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Old 10-29-2018, 02:59 AM   #46
Livestradamus
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I would highly recommend installing any BSD you can get your hands on.

Long time Linux user (since late 90's) but had always wanted to test BSD because I've appreciated its BSD licensing.
So I started testing FreeBSD and its off-shoots but then decided on testing and stayed using OpenBSD instead for its philosophy.
Mostly run OpenBSD -Stable on servers and very recently diving in to -Current for using on non-server equipment.
Of course I still run Slackware for its speed, no nonsense, KISS and traditional Linuxy approach. And do have a couple of RasPi's that run some variety of Debian for ease of implementation.

Last edited by Livestradamus; 10-29-2018 at 03:38 AM. Reason: better English
 
Old 10-29-2018, 03:04 AM   #47
YesItsMe
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OpenBSD is not an offshoot of FreeBSD.
 
Old 10-29-2018, 03:37 AM   #48
Livestradamus
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Quote:
Originally Posted by YesItsMe View Post
OpenBSD is not an offshoot of FreeBSD.
I did't say it was, I think it was my badly worded sentence that implied it. original post edited to fix it.
Thanks

Last edited by Livestradamus; 10-29-2018 at 03:39 AM.
 
Old 10-29-2018, 08:15 AM   #49
sevendogsbsd
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Quote:
Originally Posted by deepclutch View Post
For multiple computers running on FreeBSD, poudriere or synth are recommended. I'm yet to try these.

In FreeBSD forums, many opined that mixing packages (pkg) and ports are not good. But, that may not be a proper answer. There is a "pkg lock" to prevent upgrading packages by pkg, if they are originally installed by ports.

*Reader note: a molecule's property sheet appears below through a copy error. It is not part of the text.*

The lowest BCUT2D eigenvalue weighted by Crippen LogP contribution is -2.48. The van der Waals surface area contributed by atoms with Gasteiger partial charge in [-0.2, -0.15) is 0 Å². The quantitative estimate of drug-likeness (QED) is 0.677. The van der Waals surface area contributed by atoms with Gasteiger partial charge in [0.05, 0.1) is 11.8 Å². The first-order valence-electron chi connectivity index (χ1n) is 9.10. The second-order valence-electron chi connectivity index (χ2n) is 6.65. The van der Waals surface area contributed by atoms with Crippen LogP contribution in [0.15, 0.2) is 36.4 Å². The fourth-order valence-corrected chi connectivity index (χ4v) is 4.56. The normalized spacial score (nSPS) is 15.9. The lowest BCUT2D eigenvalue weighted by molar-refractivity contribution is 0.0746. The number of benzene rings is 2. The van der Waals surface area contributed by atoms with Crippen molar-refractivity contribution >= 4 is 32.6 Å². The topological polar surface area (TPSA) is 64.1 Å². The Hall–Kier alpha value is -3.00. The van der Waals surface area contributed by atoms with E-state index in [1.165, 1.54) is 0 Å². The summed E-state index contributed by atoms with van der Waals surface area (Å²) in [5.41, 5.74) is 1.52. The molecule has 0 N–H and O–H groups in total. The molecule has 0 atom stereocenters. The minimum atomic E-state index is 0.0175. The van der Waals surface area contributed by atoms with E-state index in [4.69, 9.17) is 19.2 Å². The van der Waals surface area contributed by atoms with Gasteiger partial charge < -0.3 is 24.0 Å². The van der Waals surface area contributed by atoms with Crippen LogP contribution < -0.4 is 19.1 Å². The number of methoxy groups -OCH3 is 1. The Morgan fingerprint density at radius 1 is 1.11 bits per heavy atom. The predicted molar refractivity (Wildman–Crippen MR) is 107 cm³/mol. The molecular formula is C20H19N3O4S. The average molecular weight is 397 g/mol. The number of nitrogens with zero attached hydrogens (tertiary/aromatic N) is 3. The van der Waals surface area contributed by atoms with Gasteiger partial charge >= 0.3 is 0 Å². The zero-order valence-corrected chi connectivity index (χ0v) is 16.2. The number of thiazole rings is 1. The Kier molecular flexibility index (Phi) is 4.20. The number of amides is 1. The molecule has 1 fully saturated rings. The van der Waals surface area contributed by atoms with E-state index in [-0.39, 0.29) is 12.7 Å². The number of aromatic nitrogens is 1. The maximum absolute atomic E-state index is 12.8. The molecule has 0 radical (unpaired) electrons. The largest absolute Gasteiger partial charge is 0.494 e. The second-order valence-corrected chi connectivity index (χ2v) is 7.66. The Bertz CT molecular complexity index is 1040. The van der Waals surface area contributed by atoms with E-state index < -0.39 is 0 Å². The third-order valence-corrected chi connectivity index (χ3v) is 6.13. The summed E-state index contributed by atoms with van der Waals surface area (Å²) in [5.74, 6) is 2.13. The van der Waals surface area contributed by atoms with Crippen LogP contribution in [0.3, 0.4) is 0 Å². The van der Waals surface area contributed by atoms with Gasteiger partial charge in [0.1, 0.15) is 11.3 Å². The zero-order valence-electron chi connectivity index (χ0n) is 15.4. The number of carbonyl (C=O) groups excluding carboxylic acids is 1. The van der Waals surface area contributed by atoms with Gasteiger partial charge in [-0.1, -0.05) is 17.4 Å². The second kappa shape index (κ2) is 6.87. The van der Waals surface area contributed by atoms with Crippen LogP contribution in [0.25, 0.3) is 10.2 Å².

Going to use the current machine as a poudriere build server. I have have always had issues mixing ports and packages so I just don't. I know you can lock packages, but then if an update comes, I have to remember to do it manually. I have minimal software requirements and everything I need is in a package. With a build server, I'll have every port at my disposal to build as a package.

I have tried one of the build tools: synth maybe, not poudriere. It worked OK, but wanted to rebuild webkitgtk almost every single time I updated and that's an hour build or so. My problem was that I was building on the machine I was using so having a separate machine will be good. Probably not a fault of the build system: maybe things built against webkitgtk were being updated.
 
Old 11-17-2018, 10:45 AM   #50
sevendogsbsd
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Not sure this needs an update but I did build a new machine and "promote" the older high horsepower box to a ports build server. Started with poudriere and got it working but found it a bit cludgy to use and I could never figure out why it kept a separate version of the ports tree, or how to update that separate copy. I am sure there is a way, I just couldn't find it. I ended up removing poudriere and using synth, which I had used on a local machine before. As a build server, it works flawlessly for me. I use portsnap to update the standard ports tree every few weeks or so, then use my ports.txt (list of installed ports) so synth can check and rebuild anything that needs rebuilding. My ports build server is set up as the source of pkgs for my main workstation.

Only downside to this is if I want to play with a particular software package, I need to fire up the build server (normally powered off), then build the pkg and install from the workstation. Not a big deal, just something I have to live with because I want custom packages and I don't want to leave the build server running 24x7 - it's a huge electricity hog and the 2 15,000 rpm SAS drives in it make enough heat to bake cookies...setting up the build server was easy and gave me a chance to use ZFS and get familiar with it.

All in all the move to FreeBSD was very smooth and I have settled on a window manager and tools to get done what I need to.
 
  


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